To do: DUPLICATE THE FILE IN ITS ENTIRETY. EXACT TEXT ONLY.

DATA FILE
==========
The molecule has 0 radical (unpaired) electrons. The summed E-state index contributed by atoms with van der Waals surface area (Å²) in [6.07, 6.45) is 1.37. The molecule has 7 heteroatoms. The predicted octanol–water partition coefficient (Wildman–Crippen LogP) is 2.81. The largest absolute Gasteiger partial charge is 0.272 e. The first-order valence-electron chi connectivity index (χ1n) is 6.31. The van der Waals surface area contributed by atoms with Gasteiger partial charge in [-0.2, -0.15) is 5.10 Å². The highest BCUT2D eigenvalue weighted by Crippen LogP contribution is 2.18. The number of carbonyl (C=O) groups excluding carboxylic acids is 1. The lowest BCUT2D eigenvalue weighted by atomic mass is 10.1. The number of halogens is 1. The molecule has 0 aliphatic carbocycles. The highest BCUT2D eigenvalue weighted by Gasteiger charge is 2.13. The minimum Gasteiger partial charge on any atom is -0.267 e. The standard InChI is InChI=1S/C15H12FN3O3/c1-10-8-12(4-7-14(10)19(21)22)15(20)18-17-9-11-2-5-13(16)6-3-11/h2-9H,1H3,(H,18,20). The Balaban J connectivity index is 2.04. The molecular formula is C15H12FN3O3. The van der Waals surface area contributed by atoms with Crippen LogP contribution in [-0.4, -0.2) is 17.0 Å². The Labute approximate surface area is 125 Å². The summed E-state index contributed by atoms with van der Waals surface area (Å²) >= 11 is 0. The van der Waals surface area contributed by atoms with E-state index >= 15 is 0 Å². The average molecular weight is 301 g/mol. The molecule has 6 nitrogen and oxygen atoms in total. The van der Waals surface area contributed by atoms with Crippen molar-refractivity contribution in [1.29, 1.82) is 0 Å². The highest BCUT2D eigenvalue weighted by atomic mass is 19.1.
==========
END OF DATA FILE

The molecule has 0 radical (unpaired) electrons. The summed E-state index contributed by atoms with van der Waals surface area (Å²) in [6.07, 6.45) is 1.37. The molecule has 7 heteroatoms. The predicted octanol–water partition coefficient (Wildman–Crippen LogP) is 2.81. The largest absolute Gasteiger partial charge is 0.272 e. The first-order valence-electron chi connectivity index (χ1n) is 6.31. The van der Waals surface area contributed by atoms with Gasteiger partial charge in [-0.2, -0.15) is 5.10 Å². The highest BCUT2D eigenvalue weighted by Crippen LogP contribution is 2.18. The number of carbonyl (C=O) groups excluding carboxylic acids is 1. The lowest BCUT2D eigenvalue weighted by atomic mass is 10.1. The number of halogens is 1. The molecule has 0 aliphatic carbocycles. The highest BCUT2D eigenvalue weighted by Gasteiger charge is 2.13. The minimum Gasteiger partial charge on any atom is -0.267 e. The standard InChI is InChI=1S/C15H12FN3O3/c1-10-8-12(4-7-14(10)19(21)22)15(20)18-17-9-11-2-5-13(16)6-3-11/h2-9H,1H3,(H,18,20). The Balaban J connectivity index is 2.04. The molecular formula is C15H12FN3O3. The van der Waals surface area contributed by atoms with Crippen LogP contribution in [-0.4, -0.2) is 17.0 Å². The Labute approximate surface area is 125 Å². The summed E-state index contributed by atoms with van der Waals surface area (Å²) >= 11 is 0. The van der Waals surface area contributed by atoms with E-state index >= 15 is 0 Å². The average molecular weight is 301 g/mol. The molecule has 6 nitrogen and oxygen atoms in total. The van der Waals surface area contributed by atoms with Crippen molar-refractivity contribution in [1.29, 1.82) is 0 Å². The highest BCUT2D eigenvalue weighted by atomic mass is 19.1.